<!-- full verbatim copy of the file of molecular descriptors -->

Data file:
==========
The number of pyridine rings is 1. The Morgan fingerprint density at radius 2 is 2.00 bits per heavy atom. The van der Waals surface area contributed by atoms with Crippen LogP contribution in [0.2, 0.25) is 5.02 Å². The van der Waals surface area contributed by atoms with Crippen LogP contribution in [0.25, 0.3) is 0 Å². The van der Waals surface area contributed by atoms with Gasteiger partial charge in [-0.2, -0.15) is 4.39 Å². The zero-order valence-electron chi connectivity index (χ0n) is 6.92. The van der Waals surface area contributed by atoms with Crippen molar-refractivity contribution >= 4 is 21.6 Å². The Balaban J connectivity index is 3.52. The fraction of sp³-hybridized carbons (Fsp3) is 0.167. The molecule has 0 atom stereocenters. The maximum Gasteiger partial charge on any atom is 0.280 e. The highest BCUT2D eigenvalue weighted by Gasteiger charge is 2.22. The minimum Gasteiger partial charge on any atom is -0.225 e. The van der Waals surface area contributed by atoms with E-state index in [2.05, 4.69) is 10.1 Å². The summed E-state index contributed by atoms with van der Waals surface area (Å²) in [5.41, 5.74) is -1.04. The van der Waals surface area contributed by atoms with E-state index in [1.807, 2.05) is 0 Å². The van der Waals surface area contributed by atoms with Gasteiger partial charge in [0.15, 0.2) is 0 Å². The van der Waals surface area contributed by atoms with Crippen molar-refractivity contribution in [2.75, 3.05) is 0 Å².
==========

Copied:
The number of pyridine rings is 1. The Morgan fingerprint density at radius 2 is 2.00 bits per heavy atom. The van der Waals surface area contributed by atoms with Crippen LogP contribution in [0.2, 0.25) is 5.02 Å². The van der Waals surface area contributed by atoms with Crippen LogP contribution in [0.25, 0.3) is 0 Å². The van der Waals surface area contributed by atoms with Gasteiger partial charge in [-0.2, -0.15) is 4.39 Å². The zero-order valence-electron chi connectivity index (χ0n) is 6.92. The van der Waals surface area contributed by atoms with Crippen molar-refractivity contribution >= 4 is 21.6 Å². The Balaban J connectivity index is 3.52. The fraction of sp³-hybridized carbons (Fsp3) is 0.167. The molecule has 0 atom stereocenters. The maximum Gasteiger partial charge on any atom is 0.280 e. The highest BCUT2D eigenvalue weighted by Gasteiger charge is 2.22. The minimum Gasteiger partial charge on any atom is -0.225 e. The van der Waals surface area contributed by atoms with E-state index in [2.05, 4.69) is 10.1 Å². The summed E-state index contributed by atoms with van der Waals surface area (Å²) in [5.41, 5.74) is -1.04. The van der Waals surface area contributed by atoms with E-state index in [1.807, 2.05) is 0 Å². The van der Waals surface area contributed by atoms with Gasteiger partial charge in [0.15, 0.2) is 0 Å². The van der Waals surface area contributed by atoms with Crippen molar-refractivity contribution in [2.75, 3.05) is 0 Å².